Home » Jazz Articles » Herbie Hancock: River: The Joni Letters

536
Album Review

Herbie Hancock: River: The Joni Letters

By

Sign in to view read count
Herbie Hancock: River: The Joni Letters
While it might be easy, on the surface, to view pianist Herbie Hancock's River: The Joni Letters as a continuation of Possibilities (Hear, 2005), nothing could be further from the truth. Possibilities was an unapologetically pop record; River is unequivocally jazz—although such broad classifications shouldn't matter. River is, quite simply, a superb disc that takes Joni Mitchell's extant jazz proclivities and gives them an even greater interpretive boost.

The majority of River is culled from Mitchell's "classic" songwriting period—Clouds (Reprise, 1969) through Hejira (Asylum, 1976). Still, "Tea Leaf Prophecy," from Chalk Mark in a Rainstorm (Geffen, 1988), featuring a guest vocal appearance from the songwriter herself, proves that, while she may not be writing as consistently, she still is capable of greatness. Here Hancock's group—saxophonist Wayne Shorter (no stranger to Mitchell), bassist Dave Holland, drummer Vinnie Colaiuta and guitarist Lionel Loueke—plays it light, with a gentle bossa rhythm that's even more harmonically rarified than Mitchell's arsenal of open tunings have been on her own versions.

The title track from Court and Spark (Asylum, 1974) begins in pianistic abstraction, but ultimately settles into a soft groove for Norah Jones' characteristically relaxed vocal delivery. But while the groove remains during both Shorter and Hancock's solos, the group transcends Mitchell's innate lyricism into more adventurous territory. Holland skirts the line between interaction and anchor, while Colaiuta is the biggest revelation. Best known as a virtuosic powerhouse drummer, his remarkably subtle work throughout the album affirms there's far more to him than reputation suggests.

Tina Turner turns in a surprisingly understated "Edith and the Kingpin," from The Hissing of Summer Lawns (Asylum, 1975), while neo-soulstress Corinne Bailey Rae's sweet-voiced version of Blue's (Reprise, 1971) "River" feels almost paradoxical, turning the song's plaintive wish into optimistic reality. Leonard Cohen approaches "The Jungle Line" as spoken word in duet with Hancock, who stretches the esoteric Hissing tune even farther, while Shorter winds in, out and around Luciana Souza—whose own The New Bossa Nova (Verve, 2007) establishes an unmistakable debt to Mitchell—on a deeply personal reading of Hejira's "Amelia."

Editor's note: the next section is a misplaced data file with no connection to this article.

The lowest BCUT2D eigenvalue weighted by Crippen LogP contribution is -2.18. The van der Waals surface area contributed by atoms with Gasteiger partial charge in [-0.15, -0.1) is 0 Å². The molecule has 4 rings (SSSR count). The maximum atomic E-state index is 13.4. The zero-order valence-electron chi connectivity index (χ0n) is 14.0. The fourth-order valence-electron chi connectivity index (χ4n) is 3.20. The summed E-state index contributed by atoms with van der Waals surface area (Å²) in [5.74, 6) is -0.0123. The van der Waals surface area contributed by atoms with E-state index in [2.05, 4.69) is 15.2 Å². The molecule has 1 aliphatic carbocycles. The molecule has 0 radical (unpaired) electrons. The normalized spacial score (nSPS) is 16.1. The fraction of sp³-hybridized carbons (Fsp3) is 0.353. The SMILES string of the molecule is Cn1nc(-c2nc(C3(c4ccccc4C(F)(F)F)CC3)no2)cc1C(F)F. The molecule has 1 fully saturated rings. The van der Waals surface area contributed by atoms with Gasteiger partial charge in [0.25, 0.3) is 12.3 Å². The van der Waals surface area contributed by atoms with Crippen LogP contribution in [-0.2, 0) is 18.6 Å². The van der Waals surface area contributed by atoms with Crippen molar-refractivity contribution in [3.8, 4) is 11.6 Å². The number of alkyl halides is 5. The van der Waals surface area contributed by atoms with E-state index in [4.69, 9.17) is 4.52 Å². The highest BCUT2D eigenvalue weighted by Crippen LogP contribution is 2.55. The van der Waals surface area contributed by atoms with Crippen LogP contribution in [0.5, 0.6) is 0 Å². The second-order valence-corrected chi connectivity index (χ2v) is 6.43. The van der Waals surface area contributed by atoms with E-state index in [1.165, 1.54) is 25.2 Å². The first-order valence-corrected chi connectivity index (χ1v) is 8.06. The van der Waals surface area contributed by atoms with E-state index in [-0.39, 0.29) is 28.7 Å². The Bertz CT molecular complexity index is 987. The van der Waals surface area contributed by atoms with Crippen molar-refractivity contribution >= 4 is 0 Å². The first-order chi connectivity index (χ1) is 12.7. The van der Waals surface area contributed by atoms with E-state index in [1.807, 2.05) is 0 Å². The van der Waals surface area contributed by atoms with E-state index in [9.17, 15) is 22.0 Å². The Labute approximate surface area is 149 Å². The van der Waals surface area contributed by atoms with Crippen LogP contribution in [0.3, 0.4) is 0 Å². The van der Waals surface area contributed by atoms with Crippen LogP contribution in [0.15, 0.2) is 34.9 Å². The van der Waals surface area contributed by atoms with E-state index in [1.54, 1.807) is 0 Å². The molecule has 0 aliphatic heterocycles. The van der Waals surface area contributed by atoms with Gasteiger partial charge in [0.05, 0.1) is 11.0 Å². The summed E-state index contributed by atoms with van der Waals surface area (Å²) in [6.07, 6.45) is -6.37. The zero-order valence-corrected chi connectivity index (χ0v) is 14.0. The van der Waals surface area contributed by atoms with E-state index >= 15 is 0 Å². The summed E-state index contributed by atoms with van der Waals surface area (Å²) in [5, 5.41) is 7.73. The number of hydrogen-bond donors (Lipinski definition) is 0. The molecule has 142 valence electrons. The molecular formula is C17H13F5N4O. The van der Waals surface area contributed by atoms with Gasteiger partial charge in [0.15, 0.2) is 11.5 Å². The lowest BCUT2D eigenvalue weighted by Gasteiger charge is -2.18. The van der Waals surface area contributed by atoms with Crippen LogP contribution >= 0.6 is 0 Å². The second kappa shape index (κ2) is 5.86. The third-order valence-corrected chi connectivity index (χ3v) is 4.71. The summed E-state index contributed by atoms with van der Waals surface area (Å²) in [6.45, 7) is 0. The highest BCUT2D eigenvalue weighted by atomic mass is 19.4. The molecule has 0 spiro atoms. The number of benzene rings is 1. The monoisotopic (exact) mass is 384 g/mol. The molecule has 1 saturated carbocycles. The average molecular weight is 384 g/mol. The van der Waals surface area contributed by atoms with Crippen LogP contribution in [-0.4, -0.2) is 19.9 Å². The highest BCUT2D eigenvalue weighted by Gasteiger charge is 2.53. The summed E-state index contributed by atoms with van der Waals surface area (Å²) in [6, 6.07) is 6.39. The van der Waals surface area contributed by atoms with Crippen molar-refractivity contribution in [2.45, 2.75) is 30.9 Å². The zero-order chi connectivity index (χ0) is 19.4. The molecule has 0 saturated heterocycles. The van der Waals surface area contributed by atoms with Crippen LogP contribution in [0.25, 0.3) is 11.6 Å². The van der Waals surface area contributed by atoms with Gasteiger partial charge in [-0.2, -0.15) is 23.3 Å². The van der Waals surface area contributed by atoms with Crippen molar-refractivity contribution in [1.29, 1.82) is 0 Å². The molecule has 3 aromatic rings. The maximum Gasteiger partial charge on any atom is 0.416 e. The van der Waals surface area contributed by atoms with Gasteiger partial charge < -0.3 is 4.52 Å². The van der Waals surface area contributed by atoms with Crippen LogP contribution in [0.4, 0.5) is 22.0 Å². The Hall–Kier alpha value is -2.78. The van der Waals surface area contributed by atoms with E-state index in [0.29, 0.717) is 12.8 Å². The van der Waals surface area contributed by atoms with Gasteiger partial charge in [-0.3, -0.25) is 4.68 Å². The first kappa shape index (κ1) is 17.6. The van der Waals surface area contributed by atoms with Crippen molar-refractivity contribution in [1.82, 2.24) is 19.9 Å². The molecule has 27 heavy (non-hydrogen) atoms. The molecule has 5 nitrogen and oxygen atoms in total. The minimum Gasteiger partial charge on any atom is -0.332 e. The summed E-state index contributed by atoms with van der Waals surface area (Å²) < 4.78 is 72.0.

Two non-Mitchell instrumentals—Duke Ellington's classic "Solitude" and Shorter's "Nefertiti"—draw a direct line between Mitchell and the jazz world. "Nefertiti" is especially notable. The original, mid-1960s Miles Davis Quintet version was a vibrant feature for the late drummer Tony Williams. Here, Shorter plays more liberally with the repeating theme, with Hancock driving the tune's improvisational core, while Colaiuta begins in relative quiet, but builds to a powerful climax before everyone fades gently to black.

But it's Clouds' classic "Both Sides Now" that defines the album's elegant but intrepid spirit. Mitchell's familiar melody may be obscured by a more daring and elastic approach, but it's there nevertheless. River: The Joni Letters is both classic Hancock and proof of the potential for Mitchell's material to be taken even further into the jazz sphere, with a group that respects the writing while viewing it as grist for greater liberties.

Track Listing

Court and Spark; Edith and the Kingpin; Both Sides Now; River; Sweet Bird; Tea Leaf Propechy; Solitude; Amelia; Nefertiti; The Jungle Line.

Personnel

Herbie Hancock: piano; Wayne Shorter: soprano and tenor saxophones; Dave Holland: bass; Vinnie Colaiuta: drums; Lionel Loueke: guitar; Norah Jones: vocal (1); Tina Turner: vocal (2); Corinne Bailey Rae: vocal (4); Joni Mitchell: vocal (6); Luciana Souza: vocal (8); Leonard Cohen: vocal (10).

Album information

Title: River: The Joni Letters | Year Released: 2007 | Record Label: Verve Music Group


FOR THE LOVE OF JAZZ
Get the Jazz Near You newsletter All About Jazz has been a pillar of jazz since 1995, championing it as an art form and, more importantly, supporting the musicians who create it. Our enduring commitment has made "AAJ" one of the most culturally important websites of its kind, read by hundreds of thousands of fans, musicians and industry figures every month.

WE NEED YOUR HELP
To expand our coverage even further and develop new means to foster jazz discovery and connectivity we need your help. You can become a sustaining member for a modest $20 and in return, we'll immediately hide those pesky ads plus provide access to future articles for a full year. This winning combination will vastly improve your AAJ experience and allow us to vigorously build on the pioneering work we first started in 1995. So enjoy an ad-free AAJ experience and help us remain a positive beacon for jazz by making a donation today.

Post a comment about this album

Tags

More

The Way of the Groove
Ben Patterson
Incorporated
Skopje Jazz Inc.
Times Like These
Nica Carrington

Popular

Get more of a good thing!

Our weekly newsletter highlights our top stories, our special offers, and includes upcoming jazz events near you.